Reluctant traveler finds Europe’s allure

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Reluctant traveler finds Europe’s allure

Elisa Vincitorio

It was around March that my best friend began to convince me to take a European vacation with her this summer. I say “convince” because honestly, I’m not really big on traveling. I’ve been taking mandatory vacations to see my family in Italy ever since I was in the womb (no joke). So for me, traveling meant giving up my summer at home with friends and gaining a few pounds in a place where I didn’t know what anyone was saying.

But this summer would prove to be something quite different.

We found this program offering all-inclusive tours to various countries around the world for college age students.

The price almost seemed too good to be true for the Rome, Paris, London tour, but I went against my better judgment, extended my credit card limit and told myself that I should take advantage of my youth and do something impulsive for once. So I did.

Like all European vacations, we started off excited and after hours of plane claustrophobia and layovers we arrived exhausted.

Our trip did not begin well as we stood in the Rome airport staring at the rotating metal belt that never spit out our luggage.

Most likely it never made it to our connecting flight to Rome when we arrived late in Munich, Germany, and had to bolt to the next plane.

So, with oily hair and recycled breath-soaked clothing, we arrived bright and early in the morning to embark on our Roman holiday.

It was there that we met our EF college break tour director, Mike, as well as the 51 mostly female students from all over the United States.

Apparently a tour this size should have had two directors, which never happened.

I think it was our second day in Rome (we still did not have our luggage at this point) when my friend and I got fed up with traveling with a busload of blabbering women and trying to keep up with our fast footed tour director, that we decided to separate from the group and take the trip at our own pace.

We had a wonderful night that evening at a restaurant near Vatican City and while the service was always terrible, the food was always great.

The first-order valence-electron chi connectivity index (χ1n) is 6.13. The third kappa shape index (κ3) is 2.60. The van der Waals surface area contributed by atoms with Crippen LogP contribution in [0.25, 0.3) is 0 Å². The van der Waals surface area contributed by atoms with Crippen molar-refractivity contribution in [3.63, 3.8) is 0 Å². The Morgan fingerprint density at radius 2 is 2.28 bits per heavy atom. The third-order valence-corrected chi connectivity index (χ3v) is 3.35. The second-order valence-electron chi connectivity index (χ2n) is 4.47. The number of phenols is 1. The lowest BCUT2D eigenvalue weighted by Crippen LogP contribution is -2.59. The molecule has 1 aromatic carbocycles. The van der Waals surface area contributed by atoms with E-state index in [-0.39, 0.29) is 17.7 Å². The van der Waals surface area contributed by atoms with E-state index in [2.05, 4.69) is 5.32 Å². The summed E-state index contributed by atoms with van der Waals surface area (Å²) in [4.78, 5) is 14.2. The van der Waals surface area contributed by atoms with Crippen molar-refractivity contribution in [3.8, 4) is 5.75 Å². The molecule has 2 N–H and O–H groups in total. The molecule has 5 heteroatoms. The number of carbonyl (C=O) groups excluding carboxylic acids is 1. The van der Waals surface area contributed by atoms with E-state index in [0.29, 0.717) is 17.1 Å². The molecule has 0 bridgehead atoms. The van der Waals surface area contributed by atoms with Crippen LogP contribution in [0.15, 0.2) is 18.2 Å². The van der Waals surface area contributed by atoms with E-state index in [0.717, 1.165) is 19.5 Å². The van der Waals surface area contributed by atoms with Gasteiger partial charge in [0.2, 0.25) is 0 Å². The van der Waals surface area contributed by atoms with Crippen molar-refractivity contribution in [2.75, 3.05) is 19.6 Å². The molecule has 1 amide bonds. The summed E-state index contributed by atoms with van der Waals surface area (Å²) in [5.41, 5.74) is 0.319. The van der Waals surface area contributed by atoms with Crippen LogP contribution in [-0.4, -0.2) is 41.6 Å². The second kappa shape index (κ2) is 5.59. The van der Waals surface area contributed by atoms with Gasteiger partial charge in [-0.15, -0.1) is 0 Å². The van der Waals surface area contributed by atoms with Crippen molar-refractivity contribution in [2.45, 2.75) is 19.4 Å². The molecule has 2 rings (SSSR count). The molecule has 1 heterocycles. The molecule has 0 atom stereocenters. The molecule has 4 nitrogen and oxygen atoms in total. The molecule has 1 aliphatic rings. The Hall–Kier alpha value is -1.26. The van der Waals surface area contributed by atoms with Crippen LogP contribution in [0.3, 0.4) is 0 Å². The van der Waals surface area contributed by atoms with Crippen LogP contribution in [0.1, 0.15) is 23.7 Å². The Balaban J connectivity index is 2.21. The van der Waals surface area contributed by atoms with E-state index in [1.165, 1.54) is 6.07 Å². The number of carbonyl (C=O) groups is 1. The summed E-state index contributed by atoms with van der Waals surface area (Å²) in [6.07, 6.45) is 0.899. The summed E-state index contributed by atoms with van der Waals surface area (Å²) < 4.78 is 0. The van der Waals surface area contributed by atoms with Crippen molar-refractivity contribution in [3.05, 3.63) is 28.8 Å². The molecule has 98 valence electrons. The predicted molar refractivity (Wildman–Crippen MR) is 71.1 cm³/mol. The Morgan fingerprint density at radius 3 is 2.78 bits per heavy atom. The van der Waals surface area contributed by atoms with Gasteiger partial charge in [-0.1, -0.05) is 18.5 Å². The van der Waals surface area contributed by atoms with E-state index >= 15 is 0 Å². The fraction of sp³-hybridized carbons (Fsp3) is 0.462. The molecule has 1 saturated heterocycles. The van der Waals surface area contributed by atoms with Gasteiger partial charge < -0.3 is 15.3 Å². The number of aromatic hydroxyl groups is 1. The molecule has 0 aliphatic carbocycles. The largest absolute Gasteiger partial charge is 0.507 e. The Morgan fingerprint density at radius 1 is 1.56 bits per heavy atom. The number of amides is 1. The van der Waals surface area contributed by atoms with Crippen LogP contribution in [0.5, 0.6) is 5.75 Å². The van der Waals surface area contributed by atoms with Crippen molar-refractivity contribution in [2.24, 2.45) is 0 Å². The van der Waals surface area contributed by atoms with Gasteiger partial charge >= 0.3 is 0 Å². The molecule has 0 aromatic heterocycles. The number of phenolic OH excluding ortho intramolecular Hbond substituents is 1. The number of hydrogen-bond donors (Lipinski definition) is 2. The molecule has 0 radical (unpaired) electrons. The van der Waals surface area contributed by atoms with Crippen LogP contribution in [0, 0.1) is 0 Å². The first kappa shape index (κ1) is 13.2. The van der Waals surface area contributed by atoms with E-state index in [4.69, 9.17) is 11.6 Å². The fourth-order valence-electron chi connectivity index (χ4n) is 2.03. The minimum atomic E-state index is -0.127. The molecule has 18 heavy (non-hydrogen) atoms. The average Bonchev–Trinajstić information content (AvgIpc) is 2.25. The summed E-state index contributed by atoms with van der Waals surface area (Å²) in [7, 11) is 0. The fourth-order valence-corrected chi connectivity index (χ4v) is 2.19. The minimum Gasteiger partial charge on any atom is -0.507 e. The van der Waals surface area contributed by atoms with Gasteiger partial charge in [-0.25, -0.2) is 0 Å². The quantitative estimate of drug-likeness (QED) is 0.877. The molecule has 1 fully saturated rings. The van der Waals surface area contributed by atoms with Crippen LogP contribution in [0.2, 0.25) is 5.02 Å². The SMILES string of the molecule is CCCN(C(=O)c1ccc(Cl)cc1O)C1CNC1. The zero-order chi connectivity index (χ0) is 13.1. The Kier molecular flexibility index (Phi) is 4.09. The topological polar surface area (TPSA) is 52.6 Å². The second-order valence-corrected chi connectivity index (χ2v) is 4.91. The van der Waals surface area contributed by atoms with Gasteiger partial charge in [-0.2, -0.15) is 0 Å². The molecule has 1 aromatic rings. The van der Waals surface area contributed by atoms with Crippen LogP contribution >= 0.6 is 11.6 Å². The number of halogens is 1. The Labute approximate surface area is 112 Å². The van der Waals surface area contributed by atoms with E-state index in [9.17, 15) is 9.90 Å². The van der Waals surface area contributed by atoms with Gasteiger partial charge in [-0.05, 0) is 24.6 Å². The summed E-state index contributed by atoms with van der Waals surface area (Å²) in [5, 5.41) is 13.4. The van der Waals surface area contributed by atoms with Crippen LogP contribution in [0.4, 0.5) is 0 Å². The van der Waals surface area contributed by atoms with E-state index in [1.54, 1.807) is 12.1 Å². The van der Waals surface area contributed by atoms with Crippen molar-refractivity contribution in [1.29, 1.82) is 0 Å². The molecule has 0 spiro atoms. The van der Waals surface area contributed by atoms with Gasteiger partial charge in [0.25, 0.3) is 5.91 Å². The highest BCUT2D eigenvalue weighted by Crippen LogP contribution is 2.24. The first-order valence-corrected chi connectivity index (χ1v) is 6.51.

For the rest of the trip we avoided the group as much as possible and even gained a few followers, or friends rather, along the way.

In Rome we continued to see breathtaking sites like the Coliseum and the Trevi Fountain as well as a few off-the-map places like a pub near our hotel called Julius Caesar’s where we met other college age people from all over the world.

Finally we got our luggage back from the airport just in time to be able to take it with us on our 15 hour night train to Paris. Reunited and it felt so good.

I slept for nearly the entire trip and woke up to yet another foreign scent in the air. That day in Paris, we visited the massive 21 mile long Louvre where we saw the famous three ladies: the Winged Victory, the Venus de Milo and the Mona Lisa.

Later we took a stroll along the Seine River, which happened to lead us to the glorious face of Notre Dame, where we ate lunch right beside it.

We would go on to see the beautiful palace and gardens in Versailles where the French royals lived, take an elevator to the top of the Eiffel Tower and marvel at the setting sun over the expanse of the city.

Paris was only too short and it was off to the sites and streets of London, where we took a ride on the London Eye (a type of giant Ferris wheel constructed for the millennium), and visited the Tower of London, where the blood of tyrants and royalty resounded through the old stone walls.

When I returned to my life in Arizona, it was as if I had just woken up from some beautiful dream fading into my memory.

I never thought I’d say I’m glad I went against my better judgment.

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These are archived stories from Mesa Legend editions before Fall 2018. See article for corresponding author.

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